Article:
Photo credit, C Gracie.
|Of our three most common species of trillium in the Northeast, my favorite is the painted trillium. Its three white petals are strikingly marked with bright magenta chevrons that “bleed” into the veins of the petal. This species prefers colder, damper habitats than both the large-flowered (white) and purple trilliums and, thus, is less commonly seen.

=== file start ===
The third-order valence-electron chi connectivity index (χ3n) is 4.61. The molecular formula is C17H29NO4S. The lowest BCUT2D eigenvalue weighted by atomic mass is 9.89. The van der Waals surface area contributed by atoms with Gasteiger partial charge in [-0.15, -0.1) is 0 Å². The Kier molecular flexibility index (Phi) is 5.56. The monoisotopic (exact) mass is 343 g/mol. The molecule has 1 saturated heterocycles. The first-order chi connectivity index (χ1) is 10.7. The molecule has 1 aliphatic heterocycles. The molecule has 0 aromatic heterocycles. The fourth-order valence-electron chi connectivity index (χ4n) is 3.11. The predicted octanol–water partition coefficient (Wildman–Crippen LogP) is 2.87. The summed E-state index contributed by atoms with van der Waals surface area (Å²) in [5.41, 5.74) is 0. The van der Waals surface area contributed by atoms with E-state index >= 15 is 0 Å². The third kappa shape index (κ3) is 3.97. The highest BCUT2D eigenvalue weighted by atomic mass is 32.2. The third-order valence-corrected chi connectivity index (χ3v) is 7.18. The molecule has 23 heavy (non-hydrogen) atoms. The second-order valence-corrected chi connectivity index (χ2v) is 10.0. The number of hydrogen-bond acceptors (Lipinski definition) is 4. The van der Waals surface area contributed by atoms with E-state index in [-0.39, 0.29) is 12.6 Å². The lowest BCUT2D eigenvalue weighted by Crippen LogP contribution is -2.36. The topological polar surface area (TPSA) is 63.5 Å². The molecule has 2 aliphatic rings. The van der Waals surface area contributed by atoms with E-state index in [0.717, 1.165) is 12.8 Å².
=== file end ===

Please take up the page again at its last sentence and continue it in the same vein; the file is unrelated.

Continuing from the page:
Like many other spring woodland flowers, the seeds of trillium have a fleshy appendage (an elaiosome) that ants find attractive. The ants carry the seeds off to their nests, where they eat the elaiosomes and discard the seeds, thereby dispersing them away from the mother plant.
Read more in Spring Wildflowers of the Northeast